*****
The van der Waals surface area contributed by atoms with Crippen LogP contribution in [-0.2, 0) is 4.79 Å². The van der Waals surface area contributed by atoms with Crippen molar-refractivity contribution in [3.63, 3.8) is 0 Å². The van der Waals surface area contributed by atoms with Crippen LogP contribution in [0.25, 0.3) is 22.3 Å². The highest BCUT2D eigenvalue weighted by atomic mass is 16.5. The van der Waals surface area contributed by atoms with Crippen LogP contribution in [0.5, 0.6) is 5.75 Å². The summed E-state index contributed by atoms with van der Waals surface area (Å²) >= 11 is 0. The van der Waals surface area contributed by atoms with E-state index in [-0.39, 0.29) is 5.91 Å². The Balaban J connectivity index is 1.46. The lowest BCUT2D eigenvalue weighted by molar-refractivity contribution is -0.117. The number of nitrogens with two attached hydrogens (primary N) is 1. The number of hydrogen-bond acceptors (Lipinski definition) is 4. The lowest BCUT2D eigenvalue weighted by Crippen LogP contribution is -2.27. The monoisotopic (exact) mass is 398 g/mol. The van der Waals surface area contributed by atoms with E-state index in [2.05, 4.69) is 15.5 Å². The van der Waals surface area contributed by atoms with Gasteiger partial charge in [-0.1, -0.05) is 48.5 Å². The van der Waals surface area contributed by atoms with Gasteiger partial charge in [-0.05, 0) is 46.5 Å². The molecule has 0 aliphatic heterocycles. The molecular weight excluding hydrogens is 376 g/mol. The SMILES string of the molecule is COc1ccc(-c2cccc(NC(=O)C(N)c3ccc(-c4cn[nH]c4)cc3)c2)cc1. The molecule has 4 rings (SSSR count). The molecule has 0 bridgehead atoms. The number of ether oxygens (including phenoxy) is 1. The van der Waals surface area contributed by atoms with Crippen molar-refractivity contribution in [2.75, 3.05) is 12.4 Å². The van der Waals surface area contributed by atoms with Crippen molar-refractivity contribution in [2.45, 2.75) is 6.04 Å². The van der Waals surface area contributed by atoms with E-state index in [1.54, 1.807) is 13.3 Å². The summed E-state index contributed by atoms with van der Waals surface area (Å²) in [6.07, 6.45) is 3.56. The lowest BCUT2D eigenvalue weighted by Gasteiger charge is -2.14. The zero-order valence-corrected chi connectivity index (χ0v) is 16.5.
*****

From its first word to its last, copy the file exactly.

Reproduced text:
The van der Waals surface area contributed by atoms with Crippen LogP contribution in [-0.2, 0) is 4.79 Å². The van der Waals surface area contributed by atoms with Crippen molar-refractivity contribution in [3.63, 3.8) is 0 Å². The van der Waals surface area contributed by atoms with Crippen LogP contribution in [0.25, 0.3) is 22.3 Å². The highest BCUT2D eigenvalue weighted by atomic mass is 16.5. The van der Waals surface area contributed by atoms with Crippen LogP contribution in [0.5, 0.6) is 5.75 Å². The summed E-state index contributed by atoms with van der Waals surface area (Å²) >= 11 is 0. The van der Waals surface area contributed by atoms with E-state index in [-0.39, 0.29) is 5.91 Å². The Balaban J connectivity index is 1.46. The lowest BCUT2D eigenvalue weighted by molar-refractivity contribution is -0.117. The number of nitrogens with two attached hydrogens (primary N) is 1. The number of hydrogen-bond acceptors (Lipinski definition) is 4. The lowest BCUT2D eigenvalue weighted by Crippen LogP contribution is -2.27. The monoisotopic (exact) mass is 398 g/mol. The van der Waals surface area contributed by atoms with E-state index in [2.05, 4.69) is 15.5 Å². The van der Waals surface area contributed by atoms with Gasteiger partial charge in [-0.1, -0.05) is 48.5 Å². The van der Waals surface area contributed by atoms with Gasteiger partial charge in [-0.05, 0) is 46.5 Å². The molecule has 0 aliphatic heterocycles. The molecular weight excluding hydrogens is 376 g/mol. The SMILES string of the molecule is COc1ccc(-c2cccc(NC(=O)C(N)c3ccc(-c4cn[nH]c4)cc3)c2)cc1. The molecule has 4 rings (SSSR count). The molecule has 0 bridgehead atoms. The number of ether oxygens (including phenoxy) is 1. The van der Waals surface area contributed by atoms with Crippen molar-refractivity contribution in [2.75, 3.05) is 12.4 Å². The van der Waals surface area contributed by atoms with Crippen molar-refractivity contribution in [2.45, 2.75) is 6.04 Å². The van der Waals surface area contributed by atoms with E-state index in [1.54, 1.807) is 13.3 Å². The summed E-state index contributed by atoms with van der Waals surface area (Å²) in [6.07, 6.45) is 3.56. The lowest BCUT2D eigenvalue weighted by Gasteiger charge is -2.14. The zero-order valence-corrected chi connectivity index (χ0v) is 16.5.